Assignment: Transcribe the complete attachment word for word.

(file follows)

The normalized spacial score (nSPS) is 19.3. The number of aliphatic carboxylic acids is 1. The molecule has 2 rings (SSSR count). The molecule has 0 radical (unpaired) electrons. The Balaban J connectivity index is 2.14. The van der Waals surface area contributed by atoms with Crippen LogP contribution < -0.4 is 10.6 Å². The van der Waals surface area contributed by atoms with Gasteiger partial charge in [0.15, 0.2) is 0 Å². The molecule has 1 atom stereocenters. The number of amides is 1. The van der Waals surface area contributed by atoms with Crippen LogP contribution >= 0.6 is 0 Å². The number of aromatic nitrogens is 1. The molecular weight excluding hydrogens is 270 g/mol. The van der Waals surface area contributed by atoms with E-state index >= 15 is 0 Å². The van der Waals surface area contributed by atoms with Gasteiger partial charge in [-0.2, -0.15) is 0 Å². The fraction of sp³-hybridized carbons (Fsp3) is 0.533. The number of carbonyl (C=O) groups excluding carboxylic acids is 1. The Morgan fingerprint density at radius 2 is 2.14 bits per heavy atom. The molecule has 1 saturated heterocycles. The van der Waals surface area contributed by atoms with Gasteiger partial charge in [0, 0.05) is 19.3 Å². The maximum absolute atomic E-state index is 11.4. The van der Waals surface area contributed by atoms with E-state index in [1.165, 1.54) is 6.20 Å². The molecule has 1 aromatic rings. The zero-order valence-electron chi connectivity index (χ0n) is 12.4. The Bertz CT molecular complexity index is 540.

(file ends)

The normalized spacial score (nSPS) is 19.3. The number of aliphatic carboxylic acids is 1. The molecule has 2 rings (SSSR count). The molecule has 0 radical (unpaired) electrons. The Balaban J connectivity index is 2.14. The van der Waals surface area contributed by atoms with Crippen LogP contribution < -0.4 is 10.6 Å². The van der Waals surface area contributed by atoms with Gasteiger partial charge in [0.15, 0.2) is 0 Å². The molecule has 1 atom stereocenters. The number of amides is 1. The van der Waals surface area contributed by atoms with Crippen LogP contribution >= 0.6 is 0 Å². The number of aromatic nitrogens is 1. The molecular weight excluding hydrogens is 270 g/mol. The van der Waals surface area contributed by atoms with E-state index >= 15 is 0 Å². The van der Waals surface area contributed by atoms with Gasteiger partial charge in [-0.2, -0.15) is 0 Å². The fraction of sp³-hybridized carbons (Fsp3) is 0.533. The number of carbonyl (C=O) groups excluding carboxylic acids is 1. The Morgan fingerprint density at radius 2 is 2.14 bits per heavy atom. The molecule has 1 saturated heterocycles. The van der Waals surface area contributed by atoms with Gasteiger partial charge in [0, 0.05) is 19.3 Å². The maximum absolute atomic E-state index is 11.4. The van der Waals surface area contributed by atoms with E-state index in [1.165, 1.54) is 6.20 Å². The molecule has 1 aromatic rings. The zero-order valence-electron chi connectivity index (χ0n) is 12.4. The Bertz CT molecular complexity index is 540.